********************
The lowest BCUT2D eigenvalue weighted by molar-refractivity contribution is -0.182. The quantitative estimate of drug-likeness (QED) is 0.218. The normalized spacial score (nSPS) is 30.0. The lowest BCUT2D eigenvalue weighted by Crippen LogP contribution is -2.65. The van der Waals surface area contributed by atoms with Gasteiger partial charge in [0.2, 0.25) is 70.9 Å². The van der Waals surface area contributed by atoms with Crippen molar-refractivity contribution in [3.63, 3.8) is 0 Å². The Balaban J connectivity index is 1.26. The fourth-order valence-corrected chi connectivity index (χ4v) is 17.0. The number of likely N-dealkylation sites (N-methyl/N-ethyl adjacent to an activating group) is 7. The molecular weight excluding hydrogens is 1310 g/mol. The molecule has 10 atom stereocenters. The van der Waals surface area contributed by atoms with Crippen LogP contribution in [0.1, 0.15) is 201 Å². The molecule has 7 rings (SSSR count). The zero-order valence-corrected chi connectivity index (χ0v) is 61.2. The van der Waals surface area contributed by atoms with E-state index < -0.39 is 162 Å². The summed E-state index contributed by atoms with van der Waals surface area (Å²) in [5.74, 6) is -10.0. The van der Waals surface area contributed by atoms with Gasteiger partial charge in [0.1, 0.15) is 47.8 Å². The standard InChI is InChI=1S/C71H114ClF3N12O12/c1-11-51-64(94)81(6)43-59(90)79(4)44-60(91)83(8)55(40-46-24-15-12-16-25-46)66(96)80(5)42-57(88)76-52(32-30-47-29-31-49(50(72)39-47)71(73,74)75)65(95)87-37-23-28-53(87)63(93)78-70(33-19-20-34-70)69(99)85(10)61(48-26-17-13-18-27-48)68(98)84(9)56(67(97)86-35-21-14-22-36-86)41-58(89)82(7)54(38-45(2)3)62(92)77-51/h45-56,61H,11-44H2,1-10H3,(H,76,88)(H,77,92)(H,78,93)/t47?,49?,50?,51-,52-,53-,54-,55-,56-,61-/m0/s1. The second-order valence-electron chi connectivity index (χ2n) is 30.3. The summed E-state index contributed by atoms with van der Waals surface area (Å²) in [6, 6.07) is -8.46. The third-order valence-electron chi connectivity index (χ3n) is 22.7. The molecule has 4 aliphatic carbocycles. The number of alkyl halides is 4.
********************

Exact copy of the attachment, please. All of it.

The lowest BCUT2D eigenvalue weighted by molar-refractivity contribution is -0.182. The quantitative estimate of drug-likeness (QED) is 0.218. The normalized spacial score (nSPS) is 30.0. The lowest BCUT2D eigenvalue weighted by Crippen LogP contribution is -2.65. The van der Waals surface area contributed by atoms with Gasteiger partial charge in [0.2, 0.25) is 70.9 Å². The van der Waals surface area contributed by atoms with Crippen molar-refractivity contribution in [3.63, 3.8) is 0 Å². The Balaban J connectivity index is 1.26. The fourth-order valence-corrected chi connectivity index (χ4v) is 17.0. The number of likely N-dealkylation sites (N-methyl/N-ethyl adjacent to an activating group) is 7. The molecular weight excluding hydrogens is 1310 g/mol. The molecule has 10 atom stereocenters. The van der Waals surface area contributed by atoms with Crippen LogP contribution in [0.1, 0.15) is 201 Å². The molecule has 7 rings (SSSR count). The zero-order valence-corrected chi connectivity index (χ0v) is 61.2. The van der Waals surface area contributed by atoms with E-state index < -0.39 is 162 Å². The summed E-state index contributed by atoms with van der Waals surface area (Å²) in [5.74, 6) is -10.0. The van der Waals surface area contributed by atoms with Gasteiger partial charge in [0.1, 0.15) is 47.8 Å². The standard InChI is InChI=1S/C71H114ClF3N12O12/c1-11-51-64(94)81(6)43-59(90)79(4)44-60(91)83(8)55(40-46-24-15-12-16-25-46)66(96)80(5)42-57(88)76-52(32-30-47-29-31-49(50(72)39-47)71(73,74)75)65(95)87-37-23-28-53(87)63(93)78-70(33-19-20-34-70)69(99)85(10)61(48-26-17-13-18-27-48)68(98)84(9)56(67(97)86-35-21-14-22-36-86)41-58(89)82(7)54(38-45(2)3)62(92)77-51/h45-56,61H,11-44H2,1-10H3,(H,76,88)(H,77,92)(H,78,93)/t47?,49?,50?,51-,52-,53-,54-,55-,56-,61-/m0/s1. The second-order valence-electron chi connectivity index (χ2n) is 30.3. The summed E-state index contributed by atoms with van der Waals surface area (Å²) in [6, 6.07) is -8.46. The third-order valence-electron chi connectivity index (χ3n) is 22.7. The molecule has 4 aliphatic carbocycles. The number of alkyl halides is 4.